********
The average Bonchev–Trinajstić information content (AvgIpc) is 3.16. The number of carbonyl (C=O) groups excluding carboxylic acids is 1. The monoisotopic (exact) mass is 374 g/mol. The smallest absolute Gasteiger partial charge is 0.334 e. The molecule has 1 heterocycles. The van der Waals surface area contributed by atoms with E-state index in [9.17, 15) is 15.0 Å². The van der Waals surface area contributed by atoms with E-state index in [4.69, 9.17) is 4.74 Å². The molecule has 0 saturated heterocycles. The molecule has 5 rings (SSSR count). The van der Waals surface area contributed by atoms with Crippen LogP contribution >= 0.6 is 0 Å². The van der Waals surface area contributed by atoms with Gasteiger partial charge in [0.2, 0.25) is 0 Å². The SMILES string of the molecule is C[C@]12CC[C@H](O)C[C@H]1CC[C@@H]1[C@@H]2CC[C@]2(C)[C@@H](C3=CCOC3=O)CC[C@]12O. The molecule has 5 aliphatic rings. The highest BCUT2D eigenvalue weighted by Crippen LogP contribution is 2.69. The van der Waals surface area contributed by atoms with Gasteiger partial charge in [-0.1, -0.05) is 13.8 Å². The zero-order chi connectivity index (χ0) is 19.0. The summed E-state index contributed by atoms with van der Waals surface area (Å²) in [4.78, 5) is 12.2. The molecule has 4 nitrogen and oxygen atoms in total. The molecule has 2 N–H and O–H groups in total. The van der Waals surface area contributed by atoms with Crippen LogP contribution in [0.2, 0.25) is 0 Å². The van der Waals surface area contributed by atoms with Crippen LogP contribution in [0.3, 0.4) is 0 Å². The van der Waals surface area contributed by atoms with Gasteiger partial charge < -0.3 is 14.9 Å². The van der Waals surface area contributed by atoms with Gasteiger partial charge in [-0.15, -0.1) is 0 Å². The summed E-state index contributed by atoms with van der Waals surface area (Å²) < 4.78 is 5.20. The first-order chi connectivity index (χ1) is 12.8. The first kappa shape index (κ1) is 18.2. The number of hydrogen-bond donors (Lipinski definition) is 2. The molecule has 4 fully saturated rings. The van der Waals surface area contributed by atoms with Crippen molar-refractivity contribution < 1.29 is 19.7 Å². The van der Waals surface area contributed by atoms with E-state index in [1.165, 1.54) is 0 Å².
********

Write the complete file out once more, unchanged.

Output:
The average Bonchev–Trinajstić information content (AvgIpc) is 3.16. The number of carbonyl (C=O) groups excluding carboxylic acids is 1. The monoisotopic (exact) mass is 374 g/mol. The smallest absolute Gasteiger partial charge is 0.334 e. The molecule has 1 heterocycles. The van der Waals surface area contributed by atoms with E-state index in [9.17, 15) is 15.0 Å². The van der Waals surface area contributed by atoms with E-state index in [4.69, 9.17) is 4.74 Å². The molecule has 0 saturated heterocycles. The molecule has 5 rings (SSSR count). The van der Waals surface area contributed by atoms with Crippen LogP contribution >= 0.6 is 0 Å². The van der Waals surface area contributed by atoms with Gasteiger partial charge in [0.2, 0.25) is 0 Å². The SMILES string of the molecule is C[C@]12CC[C@H](O)C[C@H]1CC[C@@H]1[C@@H]2CC[C@]2(C)[C@@H](C3=CCOC3=O)CC[C@]12O. The molecule has 5 aliphatic rings. The highest BCUT2D eigenvalue weighted by Crippen LogP contribution is 2.69. The van der Waals surface area contributed by atoms with Gasteiger partial charge in [-0.1, -0.05) is 13.8 Å². The zero-order chi connectivity index (χ0) is 19.0. The summed E-state index contributed by atoms with van der Waals surface area (Å²) in [4.78, 5) is 12.2. The molecule has 4 nitrogen and oxygen atoms in total. The molecule has 2 N–H and O–H groups in total. The van der Waals surface area contributed by atoms with Crippen LogP contribution in [0.2, 0.25) is 0 Å². The van der Waals surface area contributed by atoms with Crippen LogP contribution in [0.3, 0.4) is 0 Å². The van der Waals surface area contributed by atoms with Gasteiger partial charge < -0.3 is 14.9 Å². The van der Waals surface area contributed by atoms with Gasteiger partial charge in [-0.15, -0.1) is 0 Å². The summed E-state index contributed by atoms with van der Waals surface area (Å²) < 4.78 is 5.20. The first-order chi connectivity index (χ1) is 12.8. The first kappa shape index (κ1) is 18.2. The number of hydrogen-bond donors (Lipinski definition) is 2. The molecule has 4 fully saturated rings. The van der Waals surface area contributed by atoms with Crippen molar-refractivity contribution < 1.29 is 19.7 Å². The van der Waals surface area contributed by atoms with E-state index in [1.165, 1.54) is 0 Å².